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THE PAIN SUBSIDES to a dull ache. I slide my hand under my jacket and feel for the wound.
I’m not bleeding. But the force of the gunshot knocked me down, so I had to have been hit with something. I run my fingers over my shoulder, and feel a hard bump where the skin used to be smooth.
I hear a crack against the floor next to my face, and a metal cylinder about the size of my hand rolls to a stop against my head. Before I can move it, white smoke sprays out of both ends. I cough, and throw it away from me, deeper into the lobby. It isn’t the only cylinder, though—they are everywhere, filling the room with smoke that does not burn or sting. In fact, it only obscures my view for a few seconds before evaporating completely.
What was the point of that?
Lying on the floor all around me are Dauntless soldiers with their eyes closed. I frown as I look Uriah up and down—he doesn’t seem to be bleeding. I see no wound near his vital organs, which means he isn’t dead. So what knocked him unconscious? I look over my left shoulder, where Lynn fell in a strange, half-curled position. She’s also unconscious.
The Dauntless traitors walk into the lobby, their guns held up. I decide to do what I always do when I’m not sure what’s going on: I act like everyone else. I let my head drop and close my eyes. My heart pounds as the Dauntless’s footsteps come closer, and closer, squeaking on the marble floors. I bite my tongue to suppress a cry of pain as one of them steps on my hand.
“Not sure why we can’t just shoot them all in the head,” one of them says. “If there’s no army, we win. ”
“Now, Bob, we can’t just kill everyone,” a cold voice says.
The hair on the back of my neck stands up. I would know that voice anywhere. It belongs to Eric, leader of the Dauntless.
“No people means no one left to create prosperous conditions,” Eric continues. “Anyway, it’s not your job to ask questions. ” He raises his voice. “Half in the elevators, half in the stairwells, left and right! Go!”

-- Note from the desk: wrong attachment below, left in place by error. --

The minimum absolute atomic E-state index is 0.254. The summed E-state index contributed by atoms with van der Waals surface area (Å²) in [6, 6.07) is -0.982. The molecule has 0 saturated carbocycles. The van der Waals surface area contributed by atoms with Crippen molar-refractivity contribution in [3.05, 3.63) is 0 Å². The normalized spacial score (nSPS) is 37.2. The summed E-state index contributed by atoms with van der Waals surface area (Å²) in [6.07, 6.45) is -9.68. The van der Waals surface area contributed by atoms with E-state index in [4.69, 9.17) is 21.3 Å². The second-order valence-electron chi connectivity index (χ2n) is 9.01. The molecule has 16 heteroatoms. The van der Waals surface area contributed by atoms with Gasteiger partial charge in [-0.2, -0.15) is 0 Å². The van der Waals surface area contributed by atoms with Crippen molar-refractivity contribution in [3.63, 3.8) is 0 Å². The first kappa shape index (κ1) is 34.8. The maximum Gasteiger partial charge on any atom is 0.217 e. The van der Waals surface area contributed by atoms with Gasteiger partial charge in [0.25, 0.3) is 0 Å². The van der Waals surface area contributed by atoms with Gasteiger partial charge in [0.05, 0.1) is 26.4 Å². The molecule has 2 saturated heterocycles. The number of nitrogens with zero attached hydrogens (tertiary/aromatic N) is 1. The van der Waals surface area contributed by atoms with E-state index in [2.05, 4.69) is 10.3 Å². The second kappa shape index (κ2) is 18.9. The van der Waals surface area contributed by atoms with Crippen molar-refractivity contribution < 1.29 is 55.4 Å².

There’s a gun a few feet to my left. If I opened my eyes, I could grab it and fire at him before he knew what hit him. But there’s no guarantee I would be able to touch it without panicking again.
I wait until I hear the last footstep disappear behind an elevator door or into a stairwell before opening my eyes. Everyone in the lobby appears to be unconscious. Whatever they gassed us with, it had to be simulation-inducing or I wouldn’t be the only one awake. It doesn’t make any sense—it doesn’t follow the simulation rules I’m familiar with—but I don’t have time to think it through.
I grab my knife and get up, trying to ignore the ache in my shoulder. I run over to one of the dead Dauntless traitors near the doorway. She was middle-aged; there are hints of gray in her dark hair. I try not to look at the bullet wound in her head, but the dim light glows on what looks like bone, and I gag.
Think. I don’t care who she was, or what her name was, or how old she was. I care only about the blue armband she wears. I have to focus on that. I try to hook my finger around the fabric, but it doesn’t come loose. It appears to be attached to her black jacket. I will have to take that, too.
I unzip my jacket and toss it over her face so I don’t have to look at her. Then I unzip her jacket and pull it, first from her left arm, and then from her right arm, gritting my teeth as I slide it from beneath her heavy body.
“Tris!” someone says. I turn around, jacket in one hand, knife in the other. I put the knife away—the invading Dauntless weren’t carrying them, and I don’t want to be conspicuous.
Uriah stands behind me.
“Divergent?” I ask him. There is no time to be shocked.
“Yeah,” he says.
“Get a jacket,” I say.
He crouches next to one of the other Dauntless traitors, this one young, not even old enough to be a Dauntless member. I flinch at the sight of his death-pale face. Someone so young shouldn’t be dead; shouldn’t even have been here in the first place.
My face hot with anger, I shrug the woman’s jacket on. Uriah pulls his own jacket on, his mouth pinched.
“They’re the only ones who are dead,” he says quietly. “Something about that seem wrong to you?”
“They must have known we would shoot at them, but they came anyway,” I say. “Questions later. We have to get up there. ”
“Up there? Why?” he says. “We should get out of here. ”
“You want to run away before you know what’s going on?” I scowl at him. “Before the Dauntless upstairs know what hit them?”
“What if someone recognizes us?”
I shrug. “We just have to hope they won’t. ”
I sprint toward the stairwell, and he follows me. As soon as my foot touches the first stair, I wonder what on earth I intend to do. There are bound to be more of the Divergent in this building, but will they know what they are? Will they know to hide? And what do I expect to gain from submerging myself in an army of Dauntless traitors?